Rejecting A Job Offer For The First Time Ever

Good news, all: I got a job offer!

Even better news: I rejected it.

Wait, what?

A few weeks ago I was contacted by a recruiter. They were hiring for a company in a similar area of business to my own. It seemed like an interesting opportunity that would allow me to figure out whether my issues are really just with my current employer or the type of work I do overall.

Suffice it to say I killed it during my half-day marathon of interviews. Unlike when I was a college senior– i.e. the last time I got a new job– I knew what I was talking about and after years of experience, felt a lot more at ease with “pitching” myself.

They made me an offer, and the offer was… okay. Money-wise, it was not that different from what I am getting paid now. I probably could have negotiated it higher, but I decided to reject the offer instead. Without going to deeply into it, there were parts of the offer that were red flags (i.e. things that were contradictory to what I had been told verbally) and, after talking a bit more with the team including some junior members on staff who were naively candid, I realized that joining would mean a 25% increase in hours from what I was used to. Which, hahahaha no. I value my time, thank you.

So why, you may ask, am I celebrating rejecting this job?

Because it is the first time I’ve ever been in a position to do so. And it felt amazing.

When I was an undergrad, I remember the frantic do-si-so of courting potential employers. I sent out something like fifty resumes. I went to all the career fairs and company-sponsored talks. I jetted across the country to Seattle, New York, Madison, and more for job and grad school interviews. I’d get back a lot: “our team really liked you but we don’t think you’d be a good fit for this role.” And then they’d put me through another round of interviews for a different role just to tell me no again.

I got rejected everywhere, with one exception: my current employer. I jumped on the one and only opportunity I had. And I’ve done well for myself. I’ve gotten steady promotions and double-digit raises pretty much every year since I’ve joined. But there’s always been that nagging feeling in the back of my head that this was the only job I could get. That nobody else would want me.

But now I know that isn’t true. Not only am I wanted, but I have the confidence in myself to say no to opportunities that I don’t want in return. Maybe later this’ll end up biting me months from now, when I’m unemployed and can’t get another offer. But right now, at least, it feels so good.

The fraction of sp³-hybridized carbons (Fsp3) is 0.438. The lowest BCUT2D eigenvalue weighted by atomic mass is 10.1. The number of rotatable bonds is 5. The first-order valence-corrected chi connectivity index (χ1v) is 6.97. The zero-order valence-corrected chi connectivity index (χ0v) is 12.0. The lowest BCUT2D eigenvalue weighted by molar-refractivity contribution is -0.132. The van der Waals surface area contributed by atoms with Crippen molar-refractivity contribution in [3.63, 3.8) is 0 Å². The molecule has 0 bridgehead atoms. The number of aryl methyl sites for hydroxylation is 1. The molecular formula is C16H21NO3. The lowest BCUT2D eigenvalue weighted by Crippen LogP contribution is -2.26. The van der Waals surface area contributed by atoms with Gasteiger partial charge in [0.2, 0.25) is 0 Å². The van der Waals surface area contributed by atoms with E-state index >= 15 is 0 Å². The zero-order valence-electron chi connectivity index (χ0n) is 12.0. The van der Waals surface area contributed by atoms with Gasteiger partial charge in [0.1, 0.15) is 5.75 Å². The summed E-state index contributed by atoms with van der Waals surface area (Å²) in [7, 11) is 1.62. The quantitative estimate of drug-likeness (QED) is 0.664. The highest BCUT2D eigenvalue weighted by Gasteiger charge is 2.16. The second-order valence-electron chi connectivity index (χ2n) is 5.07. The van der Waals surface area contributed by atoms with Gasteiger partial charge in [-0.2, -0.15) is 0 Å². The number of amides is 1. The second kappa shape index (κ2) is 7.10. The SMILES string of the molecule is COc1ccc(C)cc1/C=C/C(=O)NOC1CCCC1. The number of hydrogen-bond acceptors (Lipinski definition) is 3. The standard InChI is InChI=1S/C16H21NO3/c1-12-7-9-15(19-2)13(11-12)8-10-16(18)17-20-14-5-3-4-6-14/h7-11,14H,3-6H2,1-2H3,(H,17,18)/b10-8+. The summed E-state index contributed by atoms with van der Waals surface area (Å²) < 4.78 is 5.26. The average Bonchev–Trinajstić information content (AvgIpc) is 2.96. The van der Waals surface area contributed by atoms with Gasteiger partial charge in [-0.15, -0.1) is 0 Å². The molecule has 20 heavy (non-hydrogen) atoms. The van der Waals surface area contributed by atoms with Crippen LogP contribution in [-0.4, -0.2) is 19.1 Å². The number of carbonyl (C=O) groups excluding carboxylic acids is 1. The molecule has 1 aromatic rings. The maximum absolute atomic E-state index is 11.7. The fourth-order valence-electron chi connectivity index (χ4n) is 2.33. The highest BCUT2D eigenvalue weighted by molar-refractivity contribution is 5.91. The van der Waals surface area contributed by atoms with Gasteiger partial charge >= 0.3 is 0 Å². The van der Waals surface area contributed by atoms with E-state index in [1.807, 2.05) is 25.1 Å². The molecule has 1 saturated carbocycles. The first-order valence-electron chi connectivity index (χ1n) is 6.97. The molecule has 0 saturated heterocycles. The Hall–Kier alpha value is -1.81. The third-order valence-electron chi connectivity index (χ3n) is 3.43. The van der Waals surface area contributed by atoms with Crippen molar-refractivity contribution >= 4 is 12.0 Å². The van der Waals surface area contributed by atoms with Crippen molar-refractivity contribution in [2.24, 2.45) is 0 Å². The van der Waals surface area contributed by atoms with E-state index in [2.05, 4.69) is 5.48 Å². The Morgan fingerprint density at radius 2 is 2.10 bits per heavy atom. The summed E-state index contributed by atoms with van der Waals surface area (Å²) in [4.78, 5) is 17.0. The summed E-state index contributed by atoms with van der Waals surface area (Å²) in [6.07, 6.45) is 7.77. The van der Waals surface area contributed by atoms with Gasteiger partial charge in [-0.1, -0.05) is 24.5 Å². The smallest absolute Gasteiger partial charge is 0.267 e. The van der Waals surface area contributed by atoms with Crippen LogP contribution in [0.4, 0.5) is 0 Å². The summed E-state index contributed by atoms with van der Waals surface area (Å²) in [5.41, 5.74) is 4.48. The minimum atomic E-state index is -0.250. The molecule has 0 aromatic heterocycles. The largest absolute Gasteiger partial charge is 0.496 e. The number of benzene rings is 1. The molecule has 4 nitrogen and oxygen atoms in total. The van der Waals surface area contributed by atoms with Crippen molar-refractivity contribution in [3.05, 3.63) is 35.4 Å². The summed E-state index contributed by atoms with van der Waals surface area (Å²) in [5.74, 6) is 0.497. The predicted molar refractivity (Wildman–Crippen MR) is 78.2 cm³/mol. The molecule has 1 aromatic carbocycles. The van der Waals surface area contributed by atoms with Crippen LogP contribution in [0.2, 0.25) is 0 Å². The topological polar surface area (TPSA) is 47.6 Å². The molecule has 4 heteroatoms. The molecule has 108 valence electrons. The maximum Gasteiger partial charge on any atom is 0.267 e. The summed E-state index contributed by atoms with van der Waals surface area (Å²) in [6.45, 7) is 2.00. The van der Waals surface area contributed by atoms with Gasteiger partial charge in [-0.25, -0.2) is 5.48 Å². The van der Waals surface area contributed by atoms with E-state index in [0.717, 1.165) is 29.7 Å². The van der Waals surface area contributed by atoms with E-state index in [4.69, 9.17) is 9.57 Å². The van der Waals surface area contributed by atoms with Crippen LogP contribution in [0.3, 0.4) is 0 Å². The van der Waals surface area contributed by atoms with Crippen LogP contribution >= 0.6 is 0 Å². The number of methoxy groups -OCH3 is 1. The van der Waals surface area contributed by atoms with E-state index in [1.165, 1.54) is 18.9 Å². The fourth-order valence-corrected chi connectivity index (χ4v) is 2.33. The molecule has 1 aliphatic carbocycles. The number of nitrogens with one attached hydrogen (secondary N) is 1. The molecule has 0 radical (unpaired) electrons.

Have you ever rejected a job offer? How do you know whether a job is right for you?



8 thoughts on “Rejecting A Job Offer For The First Time Ever

  1. I’m trying to remember if I’ve had multiple job offers at the same time, and the only one that I rejected was sort of by default. I was asked to submit my resume to stay on with a company that moved but I hated the toxic environment of all the people involved and didn’t want to relocate to that part of the East Coast, so I just quietly got my letters of recommendation and applied to many other jobs on my own. I lost out on a fair bit of money but I think that overall it was a smart choice.


    1. That’s understandable. One of the bright-lines I’ve set for myself is no relocation. We’re happy where we are and the tech market here is pretty good, albeit not Bay Area levels. Not following a toxic employer to who knows where seems like a no-brainer.


  2. Congratulations on the offer (and even more congratulations on being able to say no to something if it doesn’t fit your goals)! I feel like every job search/transition at the really early stages of one’s career tends to be very stressful, even though anecdotally (and with some hindsight bias) it all seems to work out for the best.

    I can’t think of a lot of instances of glaring red flags that were apparent in the interview stage for the jobs my law school friends have interviewed for. There’s a lot of not so great things about the jobs, though usually just in ways that are inherent to being a law firm associate, and it’s mostly the same issues with almost any firm. (There can be ways in which individual firms or individual practice groups at a firm are particularly dysfunctional, but firms are usually pretty good about hiding it even through the summer internship stage!)


    1. Thank you! It definitely helped take a little stress off my shoulders knowing I *could* get another job.

      I feel like every company is dysfunctional in some way, but unless there’s something glaringly obvious you just don’t figure out what makes your company uniquely dysfunctional (insert Anna Karenina quote about unhappy families) for at least the first six months. Though big law is so standardized there’s probably less variation as well.


  3. Power dynamic change! Awesome feeling! I’ve been rejected so much I sort of just stopped looking. The stress of being rejected from a job after jumping through hoop after hoop was not great for my mentality or my marriage.


    1. Rejection is tough, I don’t blame you for not looking. You AirBnB empire seems to be coming along nicely though! You seem to be making good (and profitable) use of your time without the standard W2.


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